Organizing Knowledge for Instruction

Organizing Knowledge for Instruction

Stephan Petrina (University of British Columbia, Canada)
Copyright: © 2007 |Pages: 32
DOI: 10.4018/978-1-59904-337-1.ch002
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Abstract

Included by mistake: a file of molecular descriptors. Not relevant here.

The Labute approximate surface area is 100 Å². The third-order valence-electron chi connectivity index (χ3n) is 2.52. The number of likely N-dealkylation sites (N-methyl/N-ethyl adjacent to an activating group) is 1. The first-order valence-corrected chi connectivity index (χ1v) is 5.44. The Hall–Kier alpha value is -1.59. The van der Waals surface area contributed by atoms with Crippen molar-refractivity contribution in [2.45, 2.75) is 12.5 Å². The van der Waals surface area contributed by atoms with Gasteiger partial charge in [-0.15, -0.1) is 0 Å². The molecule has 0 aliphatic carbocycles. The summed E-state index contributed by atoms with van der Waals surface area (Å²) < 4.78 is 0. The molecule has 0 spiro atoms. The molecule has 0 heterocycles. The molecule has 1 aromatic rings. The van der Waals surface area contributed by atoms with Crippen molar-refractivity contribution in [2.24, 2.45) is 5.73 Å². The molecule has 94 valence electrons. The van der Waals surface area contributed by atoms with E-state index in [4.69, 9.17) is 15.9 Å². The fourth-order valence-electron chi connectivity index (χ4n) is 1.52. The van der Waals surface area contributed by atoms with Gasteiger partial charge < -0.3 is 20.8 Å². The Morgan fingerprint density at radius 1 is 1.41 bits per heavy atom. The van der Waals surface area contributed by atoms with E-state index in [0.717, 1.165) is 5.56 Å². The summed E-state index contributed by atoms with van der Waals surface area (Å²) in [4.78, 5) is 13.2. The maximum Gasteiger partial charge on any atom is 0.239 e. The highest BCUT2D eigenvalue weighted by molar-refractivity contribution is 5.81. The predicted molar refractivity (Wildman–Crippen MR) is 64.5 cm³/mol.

What is intelligence? What do we know about knowledge? Are design and technological knowledge unique? Do different types of knowledge demand different organizations? How can we employ cognitive skills in the resolution of technological problems? This chapter provides an introduction to current theories of intelligence and knowledge with an emphasis on instructional organization. We will discuss learning theories and theories of cognition in Chapter VI. In the previous chapter, we acknowledged that despite the proliferation of communication and information technologies, communication skills for most people have atrophied. At the same time this proliferation of new technologies has created conditions for what we experience as information overload. For this reason, it is extremely important that teachers develop effective skills and techniques for the communication, organization, and presentation of information and knowledge. It is essential that teachers develop working understandings of current theories of knowledge and skills. Our understandings of technological knowledge and literacy along with the theories that we act on determine the way we teach about, through, and for design and technology. Current theories of intelligence, or cognitive pluralism, and the organization of knowledge are fundamental to effective instruction. This chapter builds on the basic communication and organization techniques provided in Chapter I. The effective organization of instruction requires the effective organization of knowledge.

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